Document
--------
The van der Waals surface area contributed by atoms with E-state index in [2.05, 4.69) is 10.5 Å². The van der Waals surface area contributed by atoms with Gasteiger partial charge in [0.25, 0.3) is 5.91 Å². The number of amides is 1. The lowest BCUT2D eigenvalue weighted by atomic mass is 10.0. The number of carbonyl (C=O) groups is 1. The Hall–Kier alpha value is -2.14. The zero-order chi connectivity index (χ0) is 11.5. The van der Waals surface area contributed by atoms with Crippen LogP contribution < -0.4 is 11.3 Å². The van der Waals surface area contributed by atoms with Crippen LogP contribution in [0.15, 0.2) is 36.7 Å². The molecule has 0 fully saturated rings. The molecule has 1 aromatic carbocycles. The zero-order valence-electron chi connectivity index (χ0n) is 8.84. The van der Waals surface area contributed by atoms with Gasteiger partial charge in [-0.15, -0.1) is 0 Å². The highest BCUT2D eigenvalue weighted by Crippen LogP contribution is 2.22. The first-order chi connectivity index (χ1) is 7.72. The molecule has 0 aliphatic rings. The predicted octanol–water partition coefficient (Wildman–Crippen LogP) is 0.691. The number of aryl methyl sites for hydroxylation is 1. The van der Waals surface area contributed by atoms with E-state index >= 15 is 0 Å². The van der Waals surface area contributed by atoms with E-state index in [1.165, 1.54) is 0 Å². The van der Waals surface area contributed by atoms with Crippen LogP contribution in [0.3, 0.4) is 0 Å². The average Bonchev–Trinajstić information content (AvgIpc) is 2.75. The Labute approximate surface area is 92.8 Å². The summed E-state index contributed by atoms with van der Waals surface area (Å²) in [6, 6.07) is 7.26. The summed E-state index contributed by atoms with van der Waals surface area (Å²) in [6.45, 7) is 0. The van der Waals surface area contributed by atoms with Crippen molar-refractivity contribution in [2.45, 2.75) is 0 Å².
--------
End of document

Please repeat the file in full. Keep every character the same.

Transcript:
The van der Waals surface area contributed by atoms with E-state index in [2.05, 4.69) is 10.5 Å². The van der Waals surface area contributed by atoms with Gasteiger partial charge in [0.25, 0.3) is 5.91 Å². The number of amides is 1. The lowest BCUT2D eigenvalue weighted by atomic mass is 10.0. The number of carbonyl (C=O) groups is 1. The Hall–Kier alpha value is -2.14. The zero-order chi connectivity index (χ0) is 11.5. The van der Waals surface area contributed by atoms with Crippen LogP contribution < -0.4 is 11.3 Å². The van der Waals surface area contributed by atoms with Crippen LogP contribution in [0.15, 0.2) is 36.7 Å². The molecule has 0 fully saturated rings. The molecule has 1 aromatic carbocycles. The zero-order valence-electron chi connectivity index (χ0n) is 8.84. The van der Waals surface area contributed by atoms with Gasteiger partial charge in [-0.15, -0.1) is 0 Å². The highest BCUT2D eigenvalue weighted by Crippen LogP contribution is 2.22. The first-order chi connectivity index (χ1) is 7.72. The molecule has 0 aliphatic rings. The predicted octanol–water partition coefficient (Wildman–Crippen LogP) is 0.691. The number of aryl methyl sites for hydroxylation is 1. The van der Waals surface area contributed by atoms with E-state index >= 15 is 0 Å². The van der Waals surface area contributed by atoms with E-state index in [1.165, 1.54) is 0 Å². The van der Waals surface area contributed by atoms with Crippen LogP contribution in [0.3, 0.4) is 0 Å². The average Bonchev–Trinajstić information content (AvgIpc) is 2.75. The Labute approximate surface area is 92.8 Å². The summed E-state index contributed by atoms with van der Waals surface area (Å²) in [6, 6.07) is 7.26. The summed E-state index contributed by atoms with van der Waals surface area (Å²) in [6.45, 7) is 0. The van der Waals surface area contributed by atoms with Crippen molar-refractivity contribution in [2.45, 2.75) is 0 Å².